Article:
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4.1 out of 5 stars
132
4.1 out of 5 stars
Format: DVD|Change
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Another great Danny Dyer movie. A firm sends its employees on a little retreat as a reward for doing a good job.
Problem is there is someone there who doesn't want anyone to get out alive.
Very suspenseful and full of action
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on 12 April 2017
An absolutely great funny horror movie, the "steak pie" with the human teeth in it was a hoot! plenty of blood and guts for all to enjoy, scrumptious.
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on 7 July 2017
Bit of an old, tongue in cheek horror film but enjoyable when you're after something easy going but scary too!
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on 18 July 2017
This film is not for the faint-hearted - its a dark comedy, and its good.
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on 29 May 2017
Would order again
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on 28 May 2017
Quality British comedy horror.
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TOP 1000 REVIEWERon 29 February 2016
Danny Dyer. The name conjures up images of some of the greatest films set to grace the big screen of all time. Yeah... right. His films (post ‘The Business’ and that one about football hooligans that was kind of similar to the one Frodo was in have hardly set the Box Office ablaze). However, somehow he still gets works. And for a good reason – no matter how bad his films get, we – the people – still seem to watch them.

And that’s just the bad ones! ‘Severence’ is actually pretty good. So, er, we have a group of people (including Mr Dyer) on a trip to somewhere remote (do you care?) where they get picked off one by one. Yeah, it’s basically a ‘slasher’ movie only with white-collar office workers (if you can believe that Danny Dyer would ever be employed by any self respecting office) instead of dumb, blonde, American teenagers (although I should mention that one of Danny’s co-workers is actually American and blonde – I wouldn’t dare say ‘dumb’).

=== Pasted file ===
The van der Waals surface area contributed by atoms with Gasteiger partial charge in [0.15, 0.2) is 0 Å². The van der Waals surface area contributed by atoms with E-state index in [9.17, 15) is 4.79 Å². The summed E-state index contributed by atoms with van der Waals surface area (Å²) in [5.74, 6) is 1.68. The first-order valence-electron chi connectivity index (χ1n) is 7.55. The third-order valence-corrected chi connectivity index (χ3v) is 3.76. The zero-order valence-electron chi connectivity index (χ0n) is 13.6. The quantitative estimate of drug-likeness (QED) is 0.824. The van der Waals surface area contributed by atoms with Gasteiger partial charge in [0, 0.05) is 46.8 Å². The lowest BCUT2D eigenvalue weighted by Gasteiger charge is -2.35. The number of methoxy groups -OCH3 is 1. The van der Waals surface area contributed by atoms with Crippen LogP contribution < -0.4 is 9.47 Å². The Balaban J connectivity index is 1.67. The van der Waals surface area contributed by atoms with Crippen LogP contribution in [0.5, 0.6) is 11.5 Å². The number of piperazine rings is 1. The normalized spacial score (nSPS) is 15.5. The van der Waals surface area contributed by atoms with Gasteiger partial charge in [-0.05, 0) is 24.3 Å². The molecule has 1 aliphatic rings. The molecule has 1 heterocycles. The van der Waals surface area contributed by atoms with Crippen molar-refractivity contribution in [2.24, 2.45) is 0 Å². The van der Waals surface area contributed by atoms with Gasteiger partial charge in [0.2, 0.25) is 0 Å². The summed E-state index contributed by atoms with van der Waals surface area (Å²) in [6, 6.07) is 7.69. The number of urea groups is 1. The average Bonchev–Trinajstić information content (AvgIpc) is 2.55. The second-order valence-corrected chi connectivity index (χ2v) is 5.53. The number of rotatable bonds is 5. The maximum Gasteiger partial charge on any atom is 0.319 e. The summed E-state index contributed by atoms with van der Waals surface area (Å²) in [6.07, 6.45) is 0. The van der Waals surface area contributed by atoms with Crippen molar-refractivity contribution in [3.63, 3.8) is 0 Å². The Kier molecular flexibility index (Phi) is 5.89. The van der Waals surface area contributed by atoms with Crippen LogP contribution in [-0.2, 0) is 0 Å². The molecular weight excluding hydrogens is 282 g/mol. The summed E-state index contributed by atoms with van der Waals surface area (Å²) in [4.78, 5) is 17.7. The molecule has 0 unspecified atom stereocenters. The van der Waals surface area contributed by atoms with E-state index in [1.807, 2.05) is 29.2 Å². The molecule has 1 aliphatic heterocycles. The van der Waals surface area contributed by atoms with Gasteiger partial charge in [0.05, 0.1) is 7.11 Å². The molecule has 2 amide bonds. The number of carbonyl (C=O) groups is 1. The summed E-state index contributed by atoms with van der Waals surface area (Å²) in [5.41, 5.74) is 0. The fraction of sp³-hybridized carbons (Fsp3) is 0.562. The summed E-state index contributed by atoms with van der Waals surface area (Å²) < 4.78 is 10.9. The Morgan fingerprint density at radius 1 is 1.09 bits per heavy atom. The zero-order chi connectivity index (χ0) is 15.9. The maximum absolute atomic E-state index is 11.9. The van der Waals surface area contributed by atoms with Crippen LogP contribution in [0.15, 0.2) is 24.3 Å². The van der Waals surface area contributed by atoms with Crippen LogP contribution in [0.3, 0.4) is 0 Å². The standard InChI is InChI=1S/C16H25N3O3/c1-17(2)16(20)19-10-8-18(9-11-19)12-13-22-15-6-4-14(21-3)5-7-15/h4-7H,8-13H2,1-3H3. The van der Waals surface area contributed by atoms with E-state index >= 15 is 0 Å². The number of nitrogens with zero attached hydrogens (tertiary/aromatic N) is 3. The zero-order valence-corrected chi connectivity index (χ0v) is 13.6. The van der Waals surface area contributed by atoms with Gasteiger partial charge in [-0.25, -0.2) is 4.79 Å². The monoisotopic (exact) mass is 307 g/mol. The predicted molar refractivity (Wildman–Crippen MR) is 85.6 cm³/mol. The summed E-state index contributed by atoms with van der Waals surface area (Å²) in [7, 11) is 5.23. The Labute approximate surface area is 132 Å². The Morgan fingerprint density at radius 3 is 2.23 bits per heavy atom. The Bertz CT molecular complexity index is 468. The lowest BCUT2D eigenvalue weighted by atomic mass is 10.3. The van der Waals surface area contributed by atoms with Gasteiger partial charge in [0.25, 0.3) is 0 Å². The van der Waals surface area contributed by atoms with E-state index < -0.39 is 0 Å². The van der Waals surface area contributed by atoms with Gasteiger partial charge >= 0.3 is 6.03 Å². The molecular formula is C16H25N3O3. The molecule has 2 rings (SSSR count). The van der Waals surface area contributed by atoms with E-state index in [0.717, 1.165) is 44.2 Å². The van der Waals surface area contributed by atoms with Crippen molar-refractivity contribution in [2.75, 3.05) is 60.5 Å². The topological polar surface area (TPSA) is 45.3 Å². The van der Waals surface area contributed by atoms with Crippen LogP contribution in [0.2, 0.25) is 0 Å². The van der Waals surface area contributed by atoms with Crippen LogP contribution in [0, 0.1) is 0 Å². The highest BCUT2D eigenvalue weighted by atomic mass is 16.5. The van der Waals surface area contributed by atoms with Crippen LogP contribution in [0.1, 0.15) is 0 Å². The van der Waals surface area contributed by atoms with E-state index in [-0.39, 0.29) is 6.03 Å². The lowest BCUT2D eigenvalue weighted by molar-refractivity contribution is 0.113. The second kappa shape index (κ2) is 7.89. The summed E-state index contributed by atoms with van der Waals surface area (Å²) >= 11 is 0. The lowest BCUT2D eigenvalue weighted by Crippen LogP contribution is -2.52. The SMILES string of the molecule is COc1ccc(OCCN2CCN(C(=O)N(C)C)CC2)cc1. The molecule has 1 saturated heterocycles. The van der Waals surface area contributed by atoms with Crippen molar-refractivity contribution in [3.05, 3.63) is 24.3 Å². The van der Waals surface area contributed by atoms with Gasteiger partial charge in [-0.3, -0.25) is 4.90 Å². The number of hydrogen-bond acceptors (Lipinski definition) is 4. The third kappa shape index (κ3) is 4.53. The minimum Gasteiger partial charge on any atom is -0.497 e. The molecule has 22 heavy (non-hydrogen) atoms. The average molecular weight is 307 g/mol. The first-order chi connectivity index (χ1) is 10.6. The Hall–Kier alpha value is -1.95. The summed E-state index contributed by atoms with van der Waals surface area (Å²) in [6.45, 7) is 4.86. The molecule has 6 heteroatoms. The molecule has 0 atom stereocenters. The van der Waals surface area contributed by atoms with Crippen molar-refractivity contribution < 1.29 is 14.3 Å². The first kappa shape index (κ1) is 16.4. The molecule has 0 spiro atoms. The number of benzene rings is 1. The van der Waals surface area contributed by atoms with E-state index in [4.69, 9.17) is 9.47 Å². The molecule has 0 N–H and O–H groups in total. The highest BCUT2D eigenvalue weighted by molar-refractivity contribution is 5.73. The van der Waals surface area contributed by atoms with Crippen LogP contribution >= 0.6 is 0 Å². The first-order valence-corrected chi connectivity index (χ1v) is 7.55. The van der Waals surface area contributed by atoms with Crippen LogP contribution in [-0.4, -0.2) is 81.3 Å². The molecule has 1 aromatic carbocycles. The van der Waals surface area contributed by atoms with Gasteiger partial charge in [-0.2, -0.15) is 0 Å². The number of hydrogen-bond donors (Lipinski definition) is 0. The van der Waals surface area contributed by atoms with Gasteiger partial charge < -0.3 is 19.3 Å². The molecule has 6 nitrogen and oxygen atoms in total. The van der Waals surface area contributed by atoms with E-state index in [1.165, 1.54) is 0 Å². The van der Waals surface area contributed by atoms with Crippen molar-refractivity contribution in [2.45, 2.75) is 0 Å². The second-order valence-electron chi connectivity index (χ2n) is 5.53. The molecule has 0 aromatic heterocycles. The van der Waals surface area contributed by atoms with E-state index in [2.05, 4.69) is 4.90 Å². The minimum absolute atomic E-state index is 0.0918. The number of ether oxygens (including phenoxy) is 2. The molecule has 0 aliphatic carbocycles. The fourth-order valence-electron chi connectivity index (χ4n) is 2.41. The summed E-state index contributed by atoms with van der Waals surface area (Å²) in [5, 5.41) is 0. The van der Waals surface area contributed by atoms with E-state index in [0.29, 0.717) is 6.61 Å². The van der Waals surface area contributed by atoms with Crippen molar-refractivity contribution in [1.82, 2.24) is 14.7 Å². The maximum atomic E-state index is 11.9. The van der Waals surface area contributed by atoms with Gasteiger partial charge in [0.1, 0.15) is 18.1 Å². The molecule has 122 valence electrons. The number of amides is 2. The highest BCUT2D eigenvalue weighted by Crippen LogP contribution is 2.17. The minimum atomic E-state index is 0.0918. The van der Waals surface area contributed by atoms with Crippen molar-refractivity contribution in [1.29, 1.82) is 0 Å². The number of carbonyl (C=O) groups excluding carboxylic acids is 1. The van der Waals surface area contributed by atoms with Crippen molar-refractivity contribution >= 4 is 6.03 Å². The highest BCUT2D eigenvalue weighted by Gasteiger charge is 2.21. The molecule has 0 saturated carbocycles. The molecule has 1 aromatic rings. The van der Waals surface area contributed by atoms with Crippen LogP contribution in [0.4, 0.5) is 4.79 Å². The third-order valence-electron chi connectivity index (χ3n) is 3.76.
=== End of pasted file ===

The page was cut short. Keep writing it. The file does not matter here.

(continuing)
So, if you’ve seen one slasher film then you’ve basically seen them all – including this. Just don’t take it as an excuse not to indulge. Yes, it’s nothing new, but it sure is fun. The dialogue is snappy and the characters fun to watch. And, if that’s not enough, you have the gore. Again, for a low budget film with no stars (sorry, Danny – no offence, but you’re hardly Tom Cruise) the gore is nicely done and pretty sick (special mention to a missing leg scene).

And, if nothing else, there is possibly the most amusing use even of a rocket launcher (if not the sickest – technically) that even rivals the RPG fired in Chris Morris’ ‘Four Lions.’

Don’t expect a great movie with Oscar-worthy performances, or self-realising character arcs. Basically, if you like daft, cheesy slasher films then you should enjoy this. And if you also appreciate Danny Dyer’s ‘acting’ abilities then you’ll get double for your money.
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on 20 March 2017
excellent
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on 17 March 2017
Ok film
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on 7 February 2009
Black as pitch; this mid-noughties offering from director Christopher Smith involves a group of dysfunctional employees of Pallisade weapons manufacturers, who are sent to a remote forest in Hungary on a team-building weekend. Led by oily loser Tim McInnerney, the team soon realise that they are being hunted and their pursuers are using the very weapons that they are employed to sell. Toby Stephens is well-cast as the arrogant Harris; the execrable Danny Dyer plays oversexed drug-user Steve and an assortment of C-listers make up the ensemble cast.

The film treads an awkward line between comedy and horror - like Shaun of the Dead it occasionally melds the two genres successfully, but unlike Simon Pegg's modern classic it misses the target more than it hits it. McInnerney is as good as ever; Dyer is as obnoxious as ever, and the rest of the cast are merely `cannon-fodder'. It is hard to like any of the cast and difficult to feel any pathos as they are gradually slaughtered. The film does have a couple of great moments - such as when the team discover that they are eating a pie containing human flesh, or when McInnerney attempts to bully the Hungarian coach driver and is subsequently humiliated. Other than that it is pretty ordinary.
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